the crowd up into a frenzy and then they'd all rush forward to the stage and that's when all that commotion started.
Alton Kelley: We threw six or seven dances before we even knew we had to have a permit. The city tried to shut it down but once it was happening there was no shutting it down.
The Matrix continued to showcase local and visiting bands for a few more years. It was always a hangout for local musicians, famous or otherwise, both because of its history and because of the owners' respect for serious musicians. The club closed in 1972; although briefly re-opening at a new location (412 Broadway - previously "Mr Ds") in the fall of 1973.
When The Matrix closed, a nearby bar, Pierce Street Annex, leased the space and moved in, remodeling once again, turning it into a nightclub with only a DJ, and no live music. After the Pierce Street Annex closed, Mayor Gavin Newsom's company, PlumpJack Group, took over in 2000 and renamed the space MatrixFillmore. Live music was incorporated into the venue during the first few years; however, this was not a viable venue for live music and the program was dropped.
Jerry performed here on
12/?65 Grateful Dead
1/7/66 Grateful Dead
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1/28/66 Grateful Dead
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10/8/68 And Friends
10/9/68 And Friends
10/10/68 And Friends
10/29/68 Grateful Dead
10/30/68 And Friends
10/31/68 Grateful Dead
12/16/68 Mickey and the Hartbeats
12/23/68 And Friends
12/24/68 Harvey Mandel Group
2/19/69 High Country
2/24/69 Mickey and the Hartbeats
2/26/69 Grateful Dead
8/6/69 New Riders Of The Purple Sage
8/7/69 New Riders Of The Purple Sage
8/8/69 New Riders Of The Purple Sage
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11/3/69 New Riders Of The Purple Sage
11/4/69 New Riders Of The Purple Sage
4/20/70 Howard Wales
4/27/70 Howard Wales
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4/29/70 Howard Wales
4/30/70 New Riders of The Purple Sage
5/18/70 Howard Wales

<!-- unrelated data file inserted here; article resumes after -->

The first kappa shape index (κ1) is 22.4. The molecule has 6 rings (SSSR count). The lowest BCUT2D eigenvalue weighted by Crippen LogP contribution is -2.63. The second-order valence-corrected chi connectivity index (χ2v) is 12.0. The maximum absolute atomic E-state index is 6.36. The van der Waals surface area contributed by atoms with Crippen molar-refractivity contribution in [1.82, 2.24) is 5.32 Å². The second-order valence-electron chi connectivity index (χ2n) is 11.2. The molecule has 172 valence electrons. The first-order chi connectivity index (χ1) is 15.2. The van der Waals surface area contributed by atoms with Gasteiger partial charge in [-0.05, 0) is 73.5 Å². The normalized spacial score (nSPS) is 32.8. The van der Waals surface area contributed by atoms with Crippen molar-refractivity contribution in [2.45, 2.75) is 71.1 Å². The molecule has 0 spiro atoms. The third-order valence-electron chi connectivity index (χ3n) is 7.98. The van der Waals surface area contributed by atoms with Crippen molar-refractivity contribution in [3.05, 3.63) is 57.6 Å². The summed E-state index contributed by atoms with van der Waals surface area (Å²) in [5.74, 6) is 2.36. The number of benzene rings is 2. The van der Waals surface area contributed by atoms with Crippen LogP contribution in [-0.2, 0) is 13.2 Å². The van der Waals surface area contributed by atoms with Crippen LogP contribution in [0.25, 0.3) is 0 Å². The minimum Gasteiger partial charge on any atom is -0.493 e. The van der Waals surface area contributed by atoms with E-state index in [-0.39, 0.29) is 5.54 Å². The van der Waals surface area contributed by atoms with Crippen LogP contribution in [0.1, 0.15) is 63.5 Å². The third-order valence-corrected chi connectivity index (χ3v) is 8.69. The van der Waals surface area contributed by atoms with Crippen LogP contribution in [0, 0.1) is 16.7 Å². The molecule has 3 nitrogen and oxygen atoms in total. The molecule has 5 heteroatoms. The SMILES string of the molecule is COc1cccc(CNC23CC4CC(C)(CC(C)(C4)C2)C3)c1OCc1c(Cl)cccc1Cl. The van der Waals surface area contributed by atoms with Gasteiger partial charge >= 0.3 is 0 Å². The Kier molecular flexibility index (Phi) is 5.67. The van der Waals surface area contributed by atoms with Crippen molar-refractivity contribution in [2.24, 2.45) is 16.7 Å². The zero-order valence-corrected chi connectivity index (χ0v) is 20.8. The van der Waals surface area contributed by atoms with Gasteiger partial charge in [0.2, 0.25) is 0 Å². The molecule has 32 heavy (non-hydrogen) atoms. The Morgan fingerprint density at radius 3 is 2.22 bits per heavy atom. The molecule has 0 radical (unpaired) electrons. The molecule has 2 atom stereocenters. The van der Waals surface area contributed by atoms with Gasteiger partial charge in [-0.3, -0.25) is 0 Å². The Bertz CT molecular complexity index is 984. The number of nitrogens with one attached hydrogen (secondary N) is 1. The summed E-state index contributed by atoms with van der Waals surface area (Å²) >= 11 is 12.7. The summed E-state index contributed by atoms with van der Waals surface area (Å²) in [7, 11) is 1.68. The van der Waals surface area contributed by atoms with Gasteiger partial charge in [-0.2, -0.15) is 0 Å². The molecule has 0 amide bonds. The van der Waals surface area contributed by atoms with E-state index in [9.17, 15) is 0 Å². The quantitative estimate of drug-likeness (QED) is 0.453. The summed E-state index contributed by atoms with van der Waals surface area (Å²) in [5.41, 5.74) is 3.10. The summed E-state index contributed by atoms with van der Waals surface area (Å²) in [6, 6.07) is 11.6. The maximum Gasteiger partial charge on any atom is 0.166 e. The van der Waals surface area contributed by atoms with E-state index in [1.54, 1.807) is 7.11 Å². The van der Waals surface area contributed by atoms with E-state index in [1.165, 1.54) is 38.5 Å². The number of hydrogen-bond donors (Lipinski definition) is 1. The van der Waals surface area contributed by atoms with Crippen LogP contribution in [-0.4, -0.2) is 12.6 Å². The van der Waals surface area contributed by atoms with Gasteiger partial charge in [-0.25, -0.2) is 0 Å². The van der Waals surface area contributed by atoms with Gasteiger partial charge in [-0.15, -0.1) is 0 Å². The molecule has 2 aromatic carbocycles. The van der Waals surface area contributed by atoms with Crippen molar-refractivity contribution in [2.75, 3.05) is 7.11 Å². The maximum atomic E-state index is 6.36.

5/25/70 Howard Wales
6/1/70 Howard Wales
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6/8/70 Howard Wales
6/15/70 Howard Wales
6/22/70 Howard Wales
7/6/70 Howard Wales
7/7/70 New Riders Of The Purple Sage and Grateful Dead
7/27/70 Mickey Hart and the Hartbeats
7/28/70 Mickey Hart and the Hartbeats
7/29/70 New Riders Of The Purple Sage
8/24/70 Howard Wales
9/2/70 New Riders Of The Purple Sage
9/7/70 And Friends
9/14/70 And Friends
9/18/70 New Riders Of The Purple Sage
10/12/70 Merl Saunders
10/13/70 Merl Saunders
10/14/70 Merl Saunders
10/19/70 Merl Saunders
10/26/70 Merl Saunders
11/3/70 Merl Saunders
12/1/70 Merl Saunders
12/2/70 Merl Saunders
12/15/70 Grateful Dead
12/17/70 Grateful Dead
12/20/70 David and the Dorks
2/2/71 Merl Saunders
2/3/71 Merl Saunders
2/12/71 Merl Saunders
2/13/71 Merl Saunders
3/2/71 Merl Saunders
3/3/71 Merl Saunders
5/11/71 Merl Saunders
George Marsh, a San Francisco-based jazz drummer, composer, and educator, is currently the drummer for the David Grisman Sextet.
It was when Marsh moved to San Francisco in the late 1960s that he first met Garcia through The Committee, a San Francisco-based improv comedy group. However, the first time Marsh played in an organized setting with Garcia was in the early 1970s. At this time, Marsh was playing with the Jerry Hahn Brotherhood, and they had a performance at a club called The Matrix in San Francisco. “You know he had his own group and I met him then and I was in the Jerry Hahn Brotherhood and we played there also,” Marsh says. “So one of those times, it was set up that Mel Graves, the bassist, and myself and Merl Saunders played with Jerry one of the nights at the Matrix.”
When asked about their first time playing together, Marsh recalls, “I was able to really feel it, and I knew he was really, really deeply listening. So we were really listening to one another, and the music went to that other place. … Music is dull, from my view point, when some of the players, for whatever reason, aren’t listening deeply and there are many reasons for that, but there is a deep way of listening and he was there all the time. He was all about the music. He wasn’t a superstar at that time. He became one later, where at the Matrix, there might be 25 people there. But in my mind, he was already fantastic at that time. In my mind, he was one of the great guitarists by that time and he really listened.” When asked about Garcia’s personality, he describes Garcia as “very warm, very ‘with you’ when you talked to him and loved to talk about music.”(2)
1.)^Rock Prosopography 101, 2012-03-02, http://rockprosopography101.blogspot.com/
2.)^Marsh, George, Sforzini, Hank, 2012-08-20, http://www.pastemagazine.com/blogs/lists/2012/08/five-musicians-remember-jerry-garcia.html?p=2
3.)"The High Times Interview: Marty Balin", High Times Magazine, March 2000